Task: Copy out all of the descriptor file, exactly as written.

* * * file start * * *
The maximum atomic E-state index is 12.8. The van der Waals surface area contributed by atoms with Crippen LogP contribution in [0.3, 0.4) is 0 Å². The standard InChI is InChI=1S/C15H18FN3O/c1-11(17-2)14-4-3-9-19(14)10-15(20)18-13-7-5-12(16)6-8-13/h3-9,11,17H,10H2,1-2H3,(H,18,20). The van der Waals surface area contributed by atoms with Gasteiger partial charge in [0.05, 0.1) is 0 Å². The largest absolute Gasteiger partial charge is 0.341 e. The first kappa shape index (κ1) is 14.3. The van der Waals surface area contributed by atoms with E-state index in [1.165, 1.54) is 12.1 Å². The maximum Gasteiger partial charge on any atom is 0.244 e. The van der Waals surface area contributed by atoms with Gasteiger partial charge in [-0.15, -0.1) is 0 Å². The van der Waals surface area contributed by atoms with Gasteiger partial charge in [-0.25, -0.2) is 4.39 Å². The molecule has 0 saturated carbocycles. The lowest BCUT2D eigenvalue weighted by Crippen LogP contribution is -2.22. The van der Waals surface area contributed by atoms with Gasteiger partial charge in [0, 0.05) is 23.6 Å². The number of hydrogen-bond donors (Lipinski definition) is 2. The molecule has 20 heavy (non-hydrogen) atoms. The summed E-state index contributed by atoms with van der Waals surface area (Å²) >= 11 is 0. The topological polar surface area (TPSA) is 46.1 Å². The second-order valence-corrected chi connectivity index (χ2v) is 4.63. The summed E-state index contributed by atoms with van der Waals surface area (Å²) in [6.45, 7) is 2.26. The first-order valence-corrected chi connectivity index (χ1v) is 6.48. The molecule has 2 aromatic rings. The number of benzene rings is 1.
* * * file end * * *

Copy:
The maximum atomic E-state index is 12.8. The van der Waals surface area contributed by atoms with Crippen LogP contribution in [0.3, 0.4) is 0 Å². The standard InChI is InChI=1S/C15H18FN3O/c1-11(17-2)14-4-3-9-19(14)10-15(20)18-13-7-5-12(16)6-8-13/h3-9,11,17H,10H2,1-2H3,(H,18,20). The van der Waals surface area contributed by atoms with Gasteiger partial charge in [0.05, 0.1) is 0 Å². The largest absolute Gasteiger partial charge is 0.341 e. The first kappa shape index (κ1) is 14.3. The van der Waals surface area contributed by atoms with E-state index in [1.165, 1.54) is 12.1 Å². The maximum Gasteiger partial charge on any atom is 0.244 e. The van der Waals surface area contributed by atoms with Gasteiger partial charge in [-0.15, -0.1) is 0 Å². The van der Waals surface area contributed by atoms with Gasteiger partial charge in [-0.25, -0.2) is 4.39 Å². The molecule has 0 saturated carbocycles. The lowest BCUT2D eigenvalue weighted by Crippen LogP contribution is -2.22. The van der Waals surface area contributed by atoms with Gasteiger partial charge in [0, 0.05) is 23.6 Å². The number of hydrogen-bond donors (Lipinski definition) is 2. The molecule has 20 heavy (non-hydrogen) atoms. The summed E-state index contributed by atoms with van der Waals surface area (Å²) >= 11 is 0. The topological polar surface area (TPSA) is 46.1 Å². The second-order valence-corrected chi connectivity index (χ2v) is 4.63. The summed E-state index contributed by atoms with van der Waals surface area (Å²) in [6.45, 7) is 2.26. The first-order valence-corrected chi connectivity index (χ1v) is 6.48. The molecule has 2 aromatic rings. The number of benzene rings is 1.